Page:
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LGC - Chapter 1 to 5 (ADREMESIN).pptx


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LGC - Chapter 1 to 5 (ADREMESIN).pptx

  1. 1. Chapter 1 - 5
  3. 3. DIVISIONS OF POLITICAL LAW: (a) Constitutional Law (b) Administrative law (c) Law on Municipal Corporations (d) Law of Public Officers (e) Election Laws (f) Public International Law
  4. 4. CORPORATION DEFINED. (a) Artificial being (b) Operation of law (c) Succession (d) Powers, attributes, and properties
  5. 5. CLASSES OF CORPORATIONS (a) Public (b) Private (c) Quasi-Public
  6. 6. CLASSES OF CORPORATIONS (a) Public - Quasi Corporations - Municipal Corporation (b) Private (c) Quasi-Public
  7. 7. MUNICIPAL CORPORATION DEFINED. - a body politic and corporate constituted by the incorporation of the inhabitants for purposes of local government thereof - it is established by law partly as an agency of the state to assist in the civil government of the country, but chiefly to regulate and administer the local or internal affairs of the city, town, or district which is incorporated
  8. 8. ELEMENTS OF MUNICIPAL CORPORATIONS: 1. Legal creation or incorporation 2. Corporate name 3. Inhabitants 4. Territory
  9. 9. LOCAL GOVERNMENT DEFINED. - a political subdivision of a nation or state which is constituted by law and has substantial control of local affairs - it has a dual nature and function, namely:  public or governmental  private or corporate
  10. 10. SOURCES OF POWER OF LOCAL GOVERNMENTS  The 1987 Constitution  The Local Government Code of 1991  All existing laws, acts, decrees, executive orders, proclamations and administrative regulations
  11. 11. CLASSIFICATION OF LOCAL GOVERNMENT POWERS  Express Powers  Implied Powers  Inherent Powers  Legislative and Executive Powers  Intramural and Executive Powers  Governmental and Municipal Powers  Mandatory and Discretionary Powers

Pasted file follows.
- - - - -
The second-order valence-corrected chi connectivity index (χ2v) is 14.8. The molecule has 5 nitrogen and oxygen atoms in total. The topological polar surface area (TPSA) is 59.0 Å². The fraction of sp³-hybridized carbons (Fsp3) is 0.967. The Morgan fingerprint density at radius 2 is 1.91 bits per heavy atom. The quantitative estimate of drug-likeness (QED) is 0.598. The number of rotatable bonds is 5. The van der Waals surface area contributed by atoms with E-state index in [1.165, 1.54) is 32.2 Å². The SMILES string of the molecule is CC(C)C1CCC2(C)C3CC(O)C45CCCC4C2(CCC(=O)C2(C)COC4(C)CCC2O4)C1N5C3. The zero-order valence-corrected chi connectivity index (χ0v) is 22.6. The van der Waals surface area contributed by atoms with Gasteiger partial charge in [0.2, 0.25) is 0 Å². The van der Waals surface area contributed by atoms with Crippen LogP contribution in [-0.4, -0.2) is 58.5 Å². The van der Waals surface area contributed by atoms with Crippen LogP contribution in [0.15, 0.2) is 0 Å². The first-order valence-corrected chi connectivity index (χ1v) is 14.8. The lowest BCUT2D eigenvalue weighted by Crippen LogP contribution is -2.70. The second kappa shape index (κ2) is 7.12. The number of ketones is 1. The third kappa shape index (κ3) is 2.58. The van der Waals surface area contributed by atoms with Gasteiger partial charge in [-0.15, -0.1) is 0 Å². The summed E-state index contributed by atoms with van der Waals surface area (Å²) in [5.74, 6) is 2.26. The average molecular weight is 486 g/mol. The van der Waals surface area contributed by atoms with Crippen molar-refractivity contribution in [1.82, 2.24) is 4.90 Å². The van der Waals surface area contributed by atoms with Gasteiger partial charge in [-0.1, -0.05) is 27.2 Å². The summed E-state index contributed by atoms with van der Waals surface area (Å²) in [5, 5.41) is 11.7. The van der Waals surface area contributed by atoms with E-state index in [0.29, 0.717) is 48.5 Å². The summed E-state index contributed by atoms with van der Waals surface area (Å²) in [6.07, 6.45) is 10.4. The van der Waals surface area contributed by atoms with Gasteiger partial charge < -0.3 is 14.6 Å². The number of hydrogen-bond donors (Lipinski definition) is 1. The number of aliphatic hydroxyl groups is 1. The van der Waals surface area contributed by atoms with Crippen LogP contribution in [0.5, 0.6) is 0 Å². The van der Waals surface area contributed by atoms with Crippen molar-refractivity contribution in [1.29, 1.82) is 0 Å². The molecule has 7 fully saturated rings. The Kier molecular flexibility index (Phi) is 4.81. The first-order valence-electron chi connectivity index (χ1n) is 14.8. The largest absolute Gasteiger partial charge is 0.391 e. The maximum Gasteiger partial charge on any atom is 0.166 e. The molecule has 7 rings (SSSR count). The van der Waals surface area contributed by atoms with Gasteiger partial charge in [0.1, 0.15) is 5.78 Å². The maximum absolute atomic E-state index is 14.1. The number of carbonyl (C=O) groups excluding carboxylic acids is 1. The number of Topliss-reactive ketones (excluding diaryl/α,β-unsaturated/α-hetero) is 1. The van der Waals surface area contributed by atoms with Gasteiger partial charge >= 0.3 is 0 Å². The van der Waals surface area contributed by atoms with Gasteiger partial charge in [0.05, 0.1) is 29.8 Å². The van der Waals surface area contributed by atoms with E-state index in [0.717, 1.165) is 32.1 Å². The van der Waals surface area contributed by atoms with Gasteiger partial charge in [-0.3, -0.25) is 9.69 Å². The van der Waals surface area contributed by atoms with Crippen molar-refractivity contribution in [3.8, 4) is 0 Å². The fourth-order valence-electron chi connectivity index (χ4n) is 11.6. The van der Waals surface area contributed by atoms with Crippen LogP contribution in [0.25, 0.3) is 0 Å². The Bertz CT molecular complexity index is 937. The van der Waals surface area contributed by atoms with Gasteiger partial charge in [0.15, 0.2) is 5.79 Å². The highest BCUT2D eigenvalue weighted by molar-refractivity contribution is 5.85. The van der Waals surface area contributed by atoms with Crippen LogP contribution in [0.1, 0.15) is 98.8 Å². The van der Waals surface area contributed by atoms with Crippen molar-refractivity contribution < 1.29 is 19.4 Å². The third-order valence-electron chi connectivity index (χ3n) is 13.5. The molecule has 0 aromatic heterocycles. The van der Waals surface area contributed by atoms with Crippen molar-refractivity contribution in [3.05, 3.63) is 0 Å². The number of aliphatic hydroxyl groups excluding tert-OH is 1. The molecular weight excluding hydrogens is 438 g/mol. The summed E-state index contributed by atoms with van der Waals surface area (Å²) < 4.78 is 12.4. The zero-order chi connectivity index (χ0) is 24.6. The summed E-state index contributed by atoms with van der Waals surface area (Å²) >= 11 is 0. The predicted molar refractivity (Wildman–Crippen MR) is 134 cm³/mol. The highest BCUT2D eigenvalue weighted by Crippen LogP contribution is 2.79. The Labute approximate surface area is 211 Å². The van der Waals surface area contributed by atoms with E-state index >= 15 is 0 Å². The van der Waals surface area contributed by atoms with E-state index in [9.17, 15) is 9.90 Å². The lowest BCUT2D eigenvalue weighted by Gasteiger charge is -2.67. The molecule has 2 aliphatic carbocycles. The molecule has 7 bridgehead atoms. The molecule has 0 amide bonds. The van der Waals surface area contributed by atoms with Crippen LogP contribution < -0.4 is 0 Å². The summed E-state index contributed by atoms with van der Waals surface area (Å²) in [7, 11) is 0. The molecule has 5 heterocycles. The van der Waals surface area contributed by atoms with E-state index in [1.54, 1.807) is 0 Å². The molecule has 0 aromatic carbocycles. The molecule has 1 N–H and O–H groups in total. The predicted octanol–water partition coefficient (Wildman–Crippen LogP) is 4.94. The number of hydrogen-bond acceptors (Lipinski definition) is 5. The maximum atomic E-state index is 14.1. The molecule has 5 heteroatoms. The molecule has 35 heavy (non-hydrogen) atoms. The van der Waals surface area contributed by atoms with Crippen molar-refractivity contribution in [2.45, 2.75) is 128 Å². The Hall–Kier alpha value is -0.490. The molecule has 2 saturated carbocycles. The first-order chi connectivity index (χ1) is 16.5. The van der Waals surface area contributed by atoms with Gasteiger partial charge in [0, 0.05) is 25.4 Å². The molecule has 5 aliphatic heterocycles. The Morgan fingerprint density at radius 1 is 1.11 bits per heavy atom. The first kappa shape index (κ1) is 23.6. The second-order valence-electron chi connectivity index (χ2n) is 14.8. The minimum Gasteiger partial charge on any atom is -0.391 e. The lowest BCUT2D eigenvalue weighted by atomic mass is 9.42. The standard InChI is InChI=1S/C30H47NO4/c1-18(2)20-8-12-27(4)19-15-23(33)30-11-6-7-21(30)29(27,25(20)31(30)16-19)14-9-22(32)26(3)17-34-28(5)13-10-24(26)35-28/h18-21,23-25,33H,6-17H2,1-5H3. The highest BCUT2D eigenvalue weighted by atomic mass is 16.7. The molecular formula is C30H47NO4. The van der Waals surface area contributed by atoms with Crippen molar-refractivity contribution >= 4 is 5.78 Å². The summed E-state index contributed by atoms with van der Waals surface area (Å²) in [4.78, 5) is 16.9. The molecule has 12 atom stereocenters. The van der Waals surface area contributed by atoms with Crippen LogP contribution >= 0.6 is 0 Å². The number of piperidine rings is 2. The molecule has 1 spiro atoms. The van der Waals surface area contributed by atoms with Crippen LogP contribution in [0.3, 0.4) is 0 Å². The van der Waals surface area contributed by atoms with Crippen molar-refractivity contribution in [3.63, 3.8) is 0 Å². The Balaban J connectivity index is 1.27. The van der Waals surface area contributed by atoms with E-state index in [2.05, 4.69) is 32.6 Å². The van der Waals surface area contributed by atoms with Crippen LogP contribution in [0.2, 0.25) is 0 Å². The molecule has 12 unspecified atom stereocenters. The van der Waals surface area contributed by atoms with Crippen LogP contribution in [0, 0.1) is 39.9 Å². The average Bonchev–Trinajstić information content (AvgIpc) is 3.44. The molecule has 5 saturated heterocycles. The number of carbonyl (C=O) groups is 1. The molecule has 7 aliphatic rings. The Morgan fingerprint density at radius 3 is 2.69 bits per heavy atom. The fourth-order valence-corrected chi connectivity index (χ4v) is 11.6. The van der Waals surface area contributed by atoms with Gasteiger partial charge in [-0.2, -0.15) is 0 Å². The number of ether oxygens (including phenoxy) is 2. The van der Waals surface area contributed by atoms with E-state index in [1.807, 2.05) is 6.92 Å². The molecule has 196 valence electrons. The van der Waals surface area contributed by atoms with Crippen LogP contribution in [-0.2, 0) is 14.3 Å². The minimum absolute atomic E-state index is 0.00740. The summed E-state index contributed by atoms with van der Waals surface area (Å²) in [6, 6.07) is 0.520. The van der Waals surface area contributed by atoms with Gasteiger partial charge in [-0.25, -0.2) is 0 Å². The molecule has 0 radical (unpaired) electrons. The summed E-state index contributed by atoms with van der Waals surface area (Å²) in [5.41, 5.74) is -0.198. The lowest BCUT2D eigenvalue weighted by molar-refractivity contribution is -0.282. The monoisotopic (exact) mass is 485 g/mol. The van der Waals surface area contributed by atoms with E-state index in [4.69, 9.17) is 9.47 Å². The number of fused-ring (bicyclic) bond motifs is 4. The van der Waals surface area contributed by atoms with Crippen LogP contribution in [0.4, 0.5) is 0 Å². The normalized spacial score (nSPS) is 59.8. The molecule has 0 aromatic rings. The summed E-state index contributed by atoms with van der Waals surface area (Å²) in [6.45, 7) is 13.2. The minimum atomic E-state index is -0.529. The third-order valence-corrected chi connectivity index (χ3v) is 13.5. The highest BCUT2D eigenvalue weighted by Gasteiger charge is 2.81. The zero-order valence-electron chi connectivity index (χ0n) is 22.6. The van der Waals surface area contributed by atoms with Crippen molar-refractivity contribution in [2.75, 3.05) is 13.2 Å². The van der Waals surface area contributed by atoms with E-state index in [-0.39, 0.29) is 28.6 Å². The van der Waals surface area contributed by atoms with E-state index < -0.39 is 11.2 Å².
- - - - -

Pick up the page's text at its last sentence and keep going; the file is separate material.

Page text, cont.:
12. 12. KINDS OF PROPERTIES OF LOCAL GOVERNMENT UNITS  Property for public use  Patrimonial property
  13. 13. TYPES OF LOCAL GOVERNMENT  De jure municipal corporations  Municipal corporations by prescription  De facto municipal corporations - a valid law authorizing incorporation - an attempt in good faith to organize it - a colorable compliance with law - an assumption of corporate powers
  14. 14. Local Government, 1987 Constitutional Provisions Sec. 25, Art. II, 1987 Constitution, provides; “The State shall ensure the autonomy of local governments.” Congress SHALL enact a local government code (a) to provide a more responsive and accountable local government structure initiated through a system of DECENTRALIZATION with effective mechanisms of recall, initiative and referendum
  15. 15. AUTONOMY  Decentralization of administration (deconcentration)  Decentralization of power (devolution).
  16. 16. ADMINISTRATIVE REGIONS vs. AUTONOMOUS REGIONS Administrative Regions are mere grouping of contiguous provinces for administrative purposes, not for political representation whereas, Autonomous Regions creation of autonomous regions in Muslim Mindanao and the Cordilleras, which is unique to the 1987 Constitution, contemplates grant of political autonomy and not just administrative autonomy to those regions.
  18. 18. Section 1, Local Gov’t Code Title This Act shall be known and cited as the "Local Government Code of 1991"
  19. 19. Section 2, Local Gov’t Code Declaration of Policy LGU to enjoy genuine and meaningful autonomy to enable them to attain their fullest development as self-reliant communities and make them effective partners in attainment of national goals – thru decentralization. National agencies and offices to conduct periodic consultations with appropriate LGUs, NGOs and POs, before any project or program is implemented in their jurisdiction.